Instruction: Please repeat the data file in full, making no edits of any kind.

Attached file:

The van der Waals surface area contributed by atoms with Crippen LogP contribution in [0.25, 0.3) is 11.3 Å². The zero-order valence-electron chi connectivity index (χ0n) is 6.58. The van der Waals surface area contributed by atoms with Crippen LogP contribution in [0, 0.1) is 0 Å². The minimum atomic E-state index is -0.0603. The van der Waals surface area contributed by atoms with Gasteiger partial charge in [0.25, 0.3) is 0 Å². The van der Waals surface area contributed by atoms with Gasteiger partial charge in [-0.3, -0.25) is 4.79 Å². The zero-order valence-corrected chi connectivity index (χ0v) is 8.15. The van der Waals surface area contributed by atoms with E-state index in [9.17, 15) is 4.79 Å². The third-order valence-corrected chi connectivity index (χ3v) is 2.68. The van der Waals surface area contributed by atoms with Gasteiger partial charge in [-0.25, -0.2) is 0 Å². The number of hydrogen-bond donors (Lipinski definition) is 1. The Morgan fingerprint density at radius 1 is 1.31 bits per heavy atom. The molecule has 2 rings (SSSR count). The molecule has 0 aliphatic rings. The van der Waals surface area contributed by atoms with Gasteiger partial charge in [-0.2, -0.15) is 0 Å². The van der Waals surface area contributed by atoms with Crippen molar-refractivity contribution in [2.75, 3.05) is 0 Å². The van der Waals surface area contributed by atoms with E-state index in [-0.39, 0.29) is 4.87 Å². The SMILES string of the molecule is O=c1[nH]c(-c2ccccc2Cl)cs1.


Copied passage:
The van der Waals surface area contributed by atoms with Crippen LogP contribution in [0.25, 0.3) is 11.3 Å². The zero-order valence-electron chi connectivity index (χ0n) is 6.58. The van der Waals surface area contributed by atoms with Crippen LogP contribution in [0, 0.1) is 0 Å². The minimum atomic E-state index is -0.0603. The van der Waals surface area contributed by atoms with Gasteiger partial charge in [0.25, 0.3) is 0 Å². The van der Waals surface area contributed by atoms with Gasteiger partial charge in [-0.3, -0.25) is 4.79 Å². The zero-order valence-corrected chi connectivity index (χ0v) is 8.15. The van der Waals surface area contributed by atoms with E-state index in [9.17, 15) is 4.79 Å². The third-order valence-corrected chi connectivity index (χ3v) is 2.68. The van der Waals surface area contributed by atoms with Gasteiger partial charge in [-0.25, -0.2) is 0 Å². The number of hydrogen-bond donors (Lipinski definition) is 1. The Morgan fingerprint density at radius 1 is 1.31 bits per heavy atom. The molecule has 2 rings (SSSR count). The molecule has 0 aliphatic rings. The van der Waals surface area contributed by atoms with Gasteiger partial charge in [-0.2, -0.15) is 0 Å². The van der Waals surface area contributed by atoms with Crippen molar-refractivity contribution in [2.75, 3.05) is 0 Å². The van der Waals surface area contributed by atoms with E-state index in [-0.39, 0.29) is 4.87 Å². The SMILES string of the molecule is O=c1[nH]c(-c2ccccc2Cl)cs1.